Recipes for Pumpkin Soup Glass with Beetroot Salsa and Salmon Comte Souffles are to be revisited so please enjoy these recipes for now.
Best Lamb Shanks with Porcini and Wine
Ingredients (serves 4)
4 lamb shanks
3 garlic cloves
1 onion, chopped
1 celery stalk, finely chopped
1 carrot, chopped
handful of dried porcini mushrooms, ripped
2 bay leaves
2 whole cloves
1 rosemary sprig
2 cup red wine
1/3 cup sweet spirit (optional)
2 cups stock, chicken or beef (I use water and 1 cube of demi glace)
20-24 pickling onions
grapefruit peel (or orange)
1. First, soak the porcini in hot water – keeping it in mind that you will add the liquid into the pot with meat.
2. Heat a little oil in a cast-iron pot and brown the shanks, all sides, for 2-3 mins, and take them out onto a plate.
3. Sautee the chopped onions, celery, and grapefruit peel in the same pot and add the shanks, garlic, carrots, red wine, porcini and its water. – add more water until the shanks are fully submerged.
4. Place bay leaves and rosemary on top and pierce the cloves into carrot cubes – so that you can take them out later.
5. Bring it to boil and cover the lid and simmer for 2 hours – make sure to turn the shanks 2-3 times during the cooking.
6. Check the meat and take out the cloves, the fruit peel, and rosemary sprig before adding pickling onions. Simmer for 1 hour more.
7. Let it sit till it’s served or ideally overnight. Enjoy it with mashed or steamed potatoes.
Chestnut Chocolate Cake with Vanilla Creme Anglaise
200g creme de marron (*sweetened chestnut puree)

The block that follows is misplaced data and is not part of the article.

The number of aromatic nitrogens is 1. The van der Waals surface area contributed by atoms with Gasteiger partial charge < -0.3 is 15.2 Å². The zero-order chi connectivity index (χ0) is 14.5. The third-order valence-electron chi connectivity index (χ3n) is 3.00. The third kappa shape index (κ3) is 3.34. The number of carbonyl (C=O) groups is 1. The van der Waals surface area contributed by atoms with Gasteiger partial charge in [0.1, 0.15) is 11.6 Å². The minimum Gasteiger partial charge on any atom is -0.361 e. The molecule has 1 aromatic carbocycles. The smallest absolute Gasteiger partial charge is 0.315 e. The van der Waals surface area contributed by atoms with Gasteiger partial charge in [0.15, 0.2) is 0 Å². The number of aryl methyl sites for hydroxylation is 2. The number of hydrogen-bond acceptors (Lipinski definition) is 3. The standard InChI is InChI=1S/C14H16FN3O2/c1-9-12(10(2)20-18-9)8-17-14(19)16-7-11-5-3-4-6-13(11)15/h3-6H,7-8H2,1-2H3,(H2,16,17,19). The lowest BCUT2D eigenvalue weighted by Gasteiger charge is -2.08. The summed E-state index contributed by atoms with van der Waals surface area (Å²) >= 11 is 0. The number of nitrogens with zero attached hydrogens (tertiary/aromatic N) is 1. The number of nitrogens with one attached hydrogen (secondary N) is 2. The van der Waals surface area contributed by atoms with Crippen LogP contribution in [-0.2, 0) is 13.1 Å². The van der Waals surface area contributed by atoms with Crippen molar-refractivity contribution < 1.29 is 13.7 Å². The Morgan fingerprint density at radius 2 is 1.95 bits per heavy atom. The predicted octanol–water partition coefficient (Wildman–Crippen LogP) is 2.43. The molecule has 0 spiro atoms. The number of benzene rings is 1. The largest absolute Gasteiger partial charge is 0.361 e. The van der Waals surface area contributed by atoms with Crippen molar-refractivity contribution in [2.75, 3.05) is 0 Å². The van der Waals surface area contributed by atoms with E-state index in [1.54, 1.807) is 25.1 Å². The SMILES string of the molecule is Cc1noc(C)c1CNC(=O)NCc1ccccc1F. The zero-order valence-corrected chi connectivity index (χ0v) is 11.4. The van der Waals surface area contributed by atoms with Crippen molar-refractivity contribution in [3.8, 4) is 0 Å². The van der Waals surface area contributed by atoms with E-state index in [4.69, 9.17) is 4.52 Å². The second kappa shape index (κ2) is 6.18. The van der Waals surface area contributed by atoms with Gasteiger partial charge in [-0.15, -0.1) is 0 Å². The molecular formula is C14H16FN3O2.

2 eggs, separated
100g butter, softened
100g brown sugar
50g cocoa powder
50g nut flour – a mix of almond, linseed, hazelnut
1 tsp baking powder
2 tsp cognac
1/4 tsp ground ginger
a pinch of salt
1. Preheat the oven to 170’C and line a cake tin with parchment.
2. Whisk the egg yolk and sugar until creamy. Mix the softened butter and chestnut puree, and add it into the egg mixture. Whisk well to combine and sift in the nut flour, ground ginger and cocoa power. Mix well.
3. Whisk the egg whites until they form stiff peaks and fold 1/3 into the batter and mix well. Fold in the rest of the whites gently.
4. Pour into the tin and bake for 40 mins.
Vanilla Creme Anglaise
2 cups milk
80g (6-7 Tbsp) sugar
4 large egg yolks
1 vanilla bean
1. Warm the milk in a saucepan with sugar and a split vanilla bean.
2. Once bubbles appear on the side of the saucepan, remove it from the heat, cover and let it steep for 1 hour.
3. Make an ice bath (cold water+ice cubes) and place a small glass or metal bowl with a strainer over it.
4. Whisk egg yolks in a bowl and gently rewarm the milk. Gently pour the milk into the yolk, constantly whisking.
5. Pour it back into the saucepan and heat over low heat, stirring constantly with a spatula, until it thickens.
6. Immediately strain it into the bowl in the ice bath and discard the vanilla bean.
7. Stir until cool. Use it straight or keep in the fridge up to 4 days.
NB: For orange creme anglaise, you can replace the vanilla bean with grated orange peel.
- Chestnut Almond Cake (gluten-free) (Azeliaskitchen.net)